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Na is a 54-year-old homemaker and refugee from Thailand who needs $1,500 to fund eye lens replacement so that she can see clearly.

Na
73%
  • $1,101 raised, $399 to go
$1,101
raised
$399
to go
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November 23, 2022

Na is a 54-year-old homemaker from Thailand. She lives with her husband and her niece in a refugee camp. Her husband is a mechanic and her niece helps her with household chores since her vision worsened. In her free time, she likes to pray and listen to the news. She also enjoys helping her husband repair bicycles and motorcycles.

Na has cataracts. The vision in her right eye is very blurry and she can only perceive light with her left eye. Her niece now has to do most of the household chores since her vision is so poor.

Our medical partner, Burma Children Medical Fund, is requesting $1,500 to fund eye surgery for Na. On November 27, doctors will perform a lens replacement, during which they will remove Na’s natural lenses and replace them with an intraocular lens implant. After recovery, she will be able to see clearly. Now, she needs help to fund this $1,500 procedure.

“I have no children to take care of me and my husband,” Na said. “Because of this, I want to receive surgery as soon as possible so that I can recover.”

Na is a 54-year-old homemaker from Thailand. She lives with her husband and her niece in a refugee camp. Her husband is a mechanic and her n...

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Na's Timeline

  • November 23, 2022
    PROFILE SUBMITTED

    Na was submitted by Bridgitte Agocs at Burma Children Medical Fund.

  • November 27, 2022
    TREATMENT SCHEDULED

    Na was scheduled to receive treatment at Maharaj Nakorn Chiang Mai Hospital in Thailand. Medical partners often provide care to patients accepted by Watsi before those patients are fully funded, operating under the guarantee that the cost of care will be paid for by donors.

  • November 29, 2022
    PROFILE PUBLISHED

    Na's profile was published to start raising funds.

  • TODAY
    AWAITING FUNDING

    Na is currently raising funds for her treatment.

  • TBD
    AWAITING UPDATE

    Awaiting Na's treatment update from Burma Children Medical Fund.

Funded by 19 donors

Funded by 19 donors

Treatment
Lens Replacement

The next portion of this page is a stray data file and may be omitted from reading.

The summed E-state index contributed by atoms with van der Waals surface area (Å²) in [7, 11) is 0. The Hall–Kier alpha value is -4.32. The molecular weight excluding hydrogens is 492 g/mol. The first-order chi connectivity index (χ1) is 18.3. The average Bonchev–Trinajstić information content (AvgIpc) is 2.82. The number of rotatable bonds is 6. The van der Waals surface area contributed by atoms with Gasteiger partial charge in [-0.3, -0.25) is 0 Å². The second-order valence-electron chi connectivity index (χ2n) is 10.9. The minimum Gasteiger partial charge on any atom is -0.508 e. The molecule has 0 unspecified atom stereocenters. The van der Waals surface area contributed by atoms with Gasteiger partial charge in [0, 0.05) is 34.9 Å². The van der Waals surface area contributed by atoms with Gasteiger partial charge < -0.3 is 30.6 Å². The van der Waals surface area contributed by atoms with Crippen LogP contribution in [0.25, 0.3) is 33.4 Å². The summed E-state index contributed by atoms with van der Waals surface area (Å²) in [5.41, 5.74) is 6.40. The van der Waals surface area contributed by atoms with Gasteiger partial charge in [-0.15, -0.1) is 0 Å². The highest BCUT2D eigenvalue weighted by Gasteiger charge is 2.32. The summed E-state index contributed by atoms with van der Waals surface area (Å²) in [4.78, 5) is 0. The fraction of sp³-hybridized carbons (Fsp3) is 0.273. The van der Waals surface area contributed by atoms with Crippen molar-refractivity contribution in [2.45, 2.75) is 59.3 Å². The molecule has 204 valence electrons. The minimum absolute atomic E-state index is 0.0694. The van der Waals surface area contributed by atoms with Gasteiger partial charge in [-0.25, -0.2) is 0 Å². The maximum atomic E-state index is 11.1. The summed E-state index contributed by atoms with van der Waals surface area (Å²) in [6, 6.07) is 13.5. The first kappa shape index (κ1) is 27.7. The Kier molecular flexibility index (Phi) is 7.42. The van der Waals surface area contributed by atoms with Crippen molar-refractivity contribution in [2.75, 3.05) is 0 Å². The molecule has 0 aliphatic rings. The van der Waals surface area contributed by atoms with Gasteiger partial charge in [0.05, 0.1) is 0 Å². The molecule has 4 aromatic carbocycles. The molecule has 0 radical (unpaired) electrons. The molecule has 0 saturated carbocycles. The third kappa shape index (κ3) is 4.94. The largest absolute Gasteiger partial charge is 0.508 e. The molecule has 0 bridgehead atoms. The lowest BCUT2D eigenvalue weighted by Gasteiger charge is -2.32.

• Cost Breakdown
  • Diagnosis
  • Procedure
On average, it costs $4,154 for Na's treatment
Subsidies fund $2,654 and Watsi raises the remaining $1,500
Hospital Fees
$1,597
Medical Staff
$501
Medication
$186
Supplies
$1,020
Travel
$478
Labs
$30
Other
$342
  • Symptoms
  • Impact on patient's life
  • Cultural or regional significance

​What kinds of symptoms do patients experience before receiving treatment?

Patients may experience blurred or dim vision, shadows or blind spots in the field of vision, sensitivity to light and glare, and double vision.

​What is the impact on patients’ lives of living with these conditions?

Reduced vision can result in social isolation, depression, increased risk of falling and accidents, and ultimately a greater tendency to be disabled. Without surgery, the patient will have no choice but to live with end-stage ocular disease, often resulting in blindness or pain.

What cultural or regional factors affect the treatment of these conditions?

The healthcare system in Burma does not permit the average citizen to receive proper eye examinations. This lack of attention to ocular health is due to a variety of reasons. However, a low optometrist-to-population ratio and insufficient funds are the leading causes.

  • Process
  • Impact on patient's life
  • Risks and side-effects
  • Accessibility
  • Alternatives

What does the treatment process look like?

Surgery will only be performed if the pressure in the eye is stable. The time it takes to stabilize the pressure in the eye depends on the severity of damage to the eye.

What is the impact of this treatment on the patient’s life?

The patient will regain his or her vision, though it may not be perfectly clear. Fortunately, the surgery prevents a complete loss of vision.

What potential side effects or risks come with this treatment?

Potential side effects include bleeding, infection, scarring, persistent swelling, wound separation, and the need to undergo additional surgery.

How accessible is treatment in the area? What is the typical journey like for a patient to receive care?

Burma has 309 ophthalmologists and 150 eye nurses. Fewer than half of the ophthalmologists perform surgery, and almost two-thirds confine their practice to the cities of Yangon (with a population of about six million) and Mandalay (about three million), where many people have the financial capacity to meet high out-of-pocket healthcare expenses. Aside from these main facilities, there is roughly one ophthalmologist for every 500,000 people, and eye health screening and treatment for children and adults is neither comprehensive nor consistent.

What are the alternatives to this treatment?

There are no alternatives. If left untreated, the patient will eventually lose his or her vision completely.

Meet another patient you can support

100% of your donation funds life-changing surgery.

Meet another patient you can support

100% of your donation funds life-changing surgery.